When CBS Films paid a reported $5 million for distribution rights to Salmon Fishing In The Yemen after its successful world premiere last September at the Toronto Film Festival, the initial thought according to insiders was to try and release it in time for the 2011 awards season. The move that would have made sense considering the Oscar pedigree of its director — three-time nominee Lasse Hallstrom (The Cider House Rules, Chocolat, My Life As A Dog) — and its Oscar winning screenwriter Simon Beaufoy, whose own three nominations for The Full Monty, Slumdog Millionaire (for which he and the film won) and 127 Hours were also Best Picture nominees. The Academy-friendly nature of Salmon Fishing could have put CBS Films in the race for the first time, or at the very least a contender for Golden Globes in the Comedy or Musical categories. But looking at the crowded landscape, the distributor decided instead to tweak the film a bit (it runs four minutes less than the 111-minute version reviewed out of Toronto) and hold it for this month, starting with a limited engagement tomorrow. That makes it instead an early candidate for the 2012 contest if it does well enough to be remembered — a difficult feat for March releases.
The film, in which Ewan McGregor plays an uptight fisheries expert enlisted by Emily Blunt to make a Middle Eastern Sheik’s (Egyptian star Amr Waked) dream come true of creating a lake for salmon fishing in the middle of the desert, is part political satire, part romance and not an easy adaptation for Beaufoy who I interviewed after a screening this week during his quick visit to L.A. But he is used to tackling unusual projects and turning them into surprising crowd pleasers. “It was quite a challenging adaptation. I had to do a lot of structural work,” he says of the book which then 59 year old first-time novelist Paul Torday wrote in a style consisting of Emails, letters and memos rather than traditional prose. “I fell in love with the tone of the book. It has a very unusual mixture of satire, which normally has a hard edge, and romance. Usually those two things are like fire and water. They kind of put each other out. But it reminded me of Local Hero (Bill Forstyth’s 1983 film starring Burt Lancaster which has become something of a cult classic gem), one of my favorite films ever. It had this strange, slightly whimsical eccentricity about it and the book reminded me of that. If I could re-create some of that oddness I would be successful.”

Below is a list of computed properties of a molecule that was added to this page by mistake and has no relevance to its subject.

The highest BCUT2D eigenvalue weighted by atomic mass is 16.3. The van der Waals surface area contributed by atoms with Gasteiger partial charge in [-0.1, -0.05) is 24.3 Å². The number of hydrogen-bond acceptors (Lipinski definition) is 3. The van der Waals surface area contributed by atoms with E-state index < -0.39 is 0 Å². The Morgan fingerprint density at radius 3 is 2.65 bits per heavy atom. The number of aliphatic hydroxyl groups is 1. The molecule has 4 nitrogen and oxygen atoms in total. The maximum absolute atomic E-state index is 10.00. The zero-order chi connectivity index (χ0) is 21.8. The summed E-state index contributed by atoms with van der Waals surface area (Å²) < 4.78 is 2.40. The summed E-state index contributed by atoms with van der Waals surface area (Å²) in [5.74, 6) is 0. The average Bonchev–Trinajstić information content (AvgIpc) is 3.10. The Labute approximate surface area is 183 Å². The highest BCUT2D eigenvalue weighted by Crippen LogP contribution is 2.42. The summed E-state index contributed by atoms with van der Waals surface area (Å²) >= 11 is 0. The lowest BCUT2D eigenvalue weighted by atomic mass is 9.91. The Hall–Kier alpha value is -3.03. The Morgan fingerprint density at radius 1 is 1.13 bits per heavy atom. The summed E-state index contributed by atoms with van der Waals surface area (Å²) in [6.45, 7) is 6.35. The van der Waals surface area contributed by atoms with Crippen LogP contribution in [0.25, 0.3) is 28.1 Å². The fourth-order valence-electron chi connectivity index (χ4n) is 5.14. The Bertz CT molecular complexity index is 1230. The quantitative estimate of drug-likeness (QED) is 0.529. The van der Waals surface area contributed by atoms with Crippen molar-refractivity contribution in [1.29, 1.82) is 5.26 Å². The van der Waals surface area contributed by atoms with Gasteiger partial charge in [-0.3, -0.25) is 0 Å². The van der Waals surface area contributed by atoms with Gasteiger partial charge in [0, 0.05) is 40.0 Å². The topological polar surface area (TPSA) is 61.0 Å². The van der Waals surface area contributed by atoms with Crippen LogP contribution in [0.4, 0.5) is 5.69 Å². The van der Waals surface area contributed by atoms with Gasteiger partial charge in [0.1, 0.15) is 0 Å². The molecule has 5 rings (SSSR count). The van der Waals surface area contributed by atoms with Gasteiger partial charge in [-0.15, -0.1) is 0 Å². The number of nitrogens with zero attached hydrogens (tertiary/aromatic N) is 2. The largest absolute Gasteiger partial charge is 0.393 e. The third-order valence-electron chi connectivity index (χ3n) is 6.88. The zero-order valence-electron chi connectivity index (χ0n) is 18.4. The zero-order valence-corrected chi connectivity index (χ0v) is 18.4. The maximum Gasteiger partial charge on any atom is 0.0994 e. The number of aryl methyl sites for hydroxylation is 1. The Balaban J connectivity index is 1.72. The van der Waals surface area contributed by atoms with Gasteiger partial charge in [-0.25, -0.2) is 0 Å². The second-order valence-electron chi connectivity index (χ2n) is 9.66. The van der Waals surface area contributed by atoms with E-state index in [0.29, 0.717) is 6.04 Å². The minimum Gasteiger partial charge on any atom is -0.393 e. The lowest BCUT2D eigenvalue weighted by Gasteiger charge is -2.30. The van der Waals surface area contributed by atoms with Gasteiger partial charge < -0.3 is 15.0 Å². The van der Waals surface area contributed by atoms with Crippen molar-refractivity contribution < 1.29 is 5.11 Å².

No stranger to doing successful adaptations Beaufoy says his mantra is keeping the people, tone, spirit and heart of a book the same but putting everything else up for grabs. He describes the process of turning book-into-film sometimes as “bruising”. He met Torday before they started and got his blessing but did not engage with him after that point. “I think you are doing a disservice to a novel just by transposing it wholesale on to the screen because it doesn’t work. They are completely different beasts. It was the same for Slumdog Millionaire . It was a very free adaptation of the book, Q&A. . It’s kind of like brother and sister , different but the same,” he says.